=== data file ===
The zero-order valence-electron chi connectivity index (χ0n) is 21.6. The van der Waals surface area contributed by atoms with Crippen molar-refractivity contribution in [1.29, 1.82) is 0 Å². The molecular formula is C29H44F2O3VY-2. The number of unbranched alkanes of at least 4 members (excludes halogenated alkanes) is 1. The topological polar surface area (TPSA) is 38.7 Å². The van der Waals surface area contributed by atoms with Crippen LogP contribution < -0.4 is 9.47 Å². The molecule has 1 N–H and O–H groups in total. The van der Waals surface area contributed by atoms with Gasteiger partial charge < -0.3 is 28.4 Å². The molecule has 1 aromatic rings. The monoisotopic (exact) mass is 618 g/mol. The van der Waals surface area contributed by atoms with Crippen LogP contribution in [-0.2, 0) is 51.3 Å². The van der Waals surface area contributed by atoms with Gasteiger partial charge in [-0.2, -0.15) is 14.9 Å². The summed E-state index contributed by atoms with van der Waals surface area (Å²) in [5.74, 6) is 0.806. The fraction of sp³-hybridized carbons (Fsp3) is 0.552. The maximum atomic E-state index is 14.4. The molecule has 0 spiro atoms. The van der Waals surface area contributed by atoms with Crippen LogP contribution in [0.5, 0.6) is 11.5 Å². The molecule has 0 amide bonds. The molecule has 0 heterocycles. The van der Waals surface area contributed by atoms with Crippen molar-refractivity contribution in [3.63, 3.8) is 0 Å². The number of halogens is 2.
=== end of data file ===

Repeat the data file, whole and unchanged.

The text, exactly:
The zero-order valence-electron chi connectivity index (χ0n) is 21.6. The van der Waals surface area contributed by atoms with Crippen molar-refractivity contribution in [1.29, 1.82) is 0 Å². The molecular formula is C29H44F2O3VY-2. The number of unbranched alkanes of at least 4 members (excludes halogenated alkanes) is 1. The topological polar surface area (TPSA) is 38.7 Å². The van der Waals surface area contributed by atoms with Crippen LogP contribution < -0.4 is 9.47 Å². The molecule has 1 N–H and O–H groups in total. The van der Waals surface area contributed by atoms with Gasteiger partial charge < -0.3 is 28.4 Å². The molecule has 1 aromatic rings. The monoisotopic (exact) mass is 618 g/mol. The van der Waals surface area contributed by atoms with Crippen LogP contribution in [-0.2, 0) is 51.3 Å². The van der Waals surface area contributed by atoms with Gasteiger partial charge in [-0.2, -0.15) is 14.9 Å². The summed E-state index contributed by atoms with van der Waals surface area (Å²) in [5.74, 6) is 0.806. The fraction of sp³-hybridized carbons (Fsp3) is 0.552. The maximum atomic E-state index is 14.4. The molecule has 0 spiro atoms. The van der Waals surface area contributed by atoms with Crippen LogP contribution in [0.5, 0.6) is 11.5 Å². The molecule has 0 amide bonds. The molecule has 0 heterocycles. The van der Waals surface area contributed by atoms with Crippen molar-refractivity contribution in [3.63, 3.8) is 0 Å². The number of halogens is 2.